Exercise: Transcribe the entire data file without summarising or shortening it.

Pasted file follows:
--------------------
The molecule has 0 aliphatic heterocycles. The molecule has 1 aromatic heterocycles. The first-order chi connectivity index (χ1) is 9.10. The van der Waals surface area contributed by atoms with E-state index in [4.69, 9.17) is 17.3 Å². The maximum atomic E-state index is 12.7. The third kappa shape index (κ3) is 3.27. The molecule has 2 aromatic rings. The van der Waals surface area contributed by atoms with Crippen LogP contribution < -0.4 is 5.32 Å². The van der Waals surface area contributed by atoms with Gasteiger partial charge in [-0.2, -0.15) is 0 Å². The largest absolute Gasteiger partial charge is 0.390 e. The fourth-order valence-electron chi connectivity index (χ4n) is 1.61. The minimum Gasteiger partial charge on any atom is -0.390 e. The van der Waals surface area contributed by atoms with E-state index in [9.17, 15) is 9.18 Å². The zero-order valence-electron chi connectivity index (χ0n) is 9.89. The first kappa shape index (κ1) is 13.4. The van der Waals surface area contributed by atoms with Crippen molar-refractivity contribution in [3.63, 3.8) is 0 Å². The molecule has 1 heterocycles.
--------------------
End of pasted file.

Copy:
The molecule has 0 aliphatic heterocycles. The molecule has 1 aromatic heterocycles. The first-order chi connectivity index (χ1) is 9.10. The van der Waals surface area contributed by atoms with E-state index in [4.69, 9.17) is 17.3 Å². The maximum atomic E-state index is 12.7. The third kappa shape index (κ3) is 3.27. The molecule has 2 aromatic rings. The van der Waals surface area contributed by atoms with Crippen LogP contribution < -0.4 is 5.32 Å². The van der Waals surface area contributed by atoms with Gasteiger partial charge in [-0.2, -0.15) is 0 Å². The largest absolute Gasteiger partial charge is 0.390 e. The fourth-order valence-electron chi connectivity index (χ4n) is 1.61. The minimum Gasteiger partial charge on any atom is -0.390 e. The van der Waals surface area contributed by atoms with E-state index in [9.17, 15) is 9.18 Å². The zero-order valence-electron chi connectivity index (χ0n) is 9.89. The first kappa shape index (κ1) is 13.4. The van der Waals surface area contributed by atoms with Crippen molar-refractivity contribution in [3.63, 3.8) is 0 Å². The molecule has 1 heterocycles.